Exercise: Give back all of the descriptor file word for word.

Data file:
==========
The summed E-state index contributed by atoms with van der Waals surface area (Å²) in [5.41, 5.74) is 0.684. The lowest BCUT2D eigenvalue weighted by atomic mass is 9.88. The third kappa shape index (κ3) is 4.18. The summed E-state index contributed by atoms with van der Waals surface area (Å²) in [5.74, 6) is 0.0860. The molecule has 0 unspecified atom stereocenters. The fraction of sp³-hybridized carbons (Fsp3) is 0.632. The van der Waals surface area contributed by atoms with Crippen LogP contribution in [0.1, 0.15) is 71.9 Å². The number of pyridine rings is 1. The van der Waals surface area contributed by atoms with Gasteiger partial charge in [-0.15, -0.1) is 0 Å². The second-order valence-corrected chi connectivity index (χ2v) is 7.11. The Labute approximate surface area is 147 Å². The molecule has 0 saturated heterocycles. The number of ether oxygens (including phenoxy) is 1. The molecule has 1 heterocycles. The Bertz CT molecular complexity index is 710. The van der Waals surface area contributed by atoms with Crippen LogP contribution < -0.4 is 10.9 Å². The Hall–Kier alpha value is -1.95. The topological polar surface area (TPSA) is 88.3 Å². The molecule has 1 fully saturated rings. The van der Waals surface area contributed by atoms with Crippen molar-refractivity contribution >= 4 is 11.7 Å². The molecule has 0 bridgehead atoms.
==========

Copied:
The summed E-state index contributed by atoms with van der Waals surface area (Å²) in [5.41, 5.74) is 0.684. The lowest BCUT2D eigenvalue weighted by atomic mass is 9.88. The third kappa shape index (κ3) is 4.18. The summed E-state index contributed by atoms with van der Waals surface area (Å²) in [5.74, 6) is 0.0860. The molecule has 0 unspecified atom stereocenters. The fraction of sp³-hybridized carbons (Fsp3) is 0.632. The van der Waals surface area contributed by atoms with Crippen LogP contribution in [0.1, 0.15) is 71.9 Å². The number of pyridine rings is 1. The van der Waals surface area contributed by atoms with Gasteiger partial charge in [-0.15, -0.1) is 0 Å². The second-order valence-corrected chi connectivity index (χ2v) is 7.11. The Labute approximate surface area is 147 Å². The molecule has 0 saturated heterocycles. The number of ether oxygens (including phenoxy) is 1. The molecule has 1 heterocycles. The Bertz CT molecular complexity index is 710. The van der Waals surface area contributed by atoms with Crippen LogP contribution < -0.4 is 10.9 Å². The Hall–Kier alpha value is -1.95. The topological polar surface area (TPSA) is 88.3 Å². The molecule has 1 fully saturated rings. The van der Waals surface area contributed by atoms with Crippen molar-refractivity contribution >= 4 is 11.7 Å². The molecule has 0 bridgehead atoms.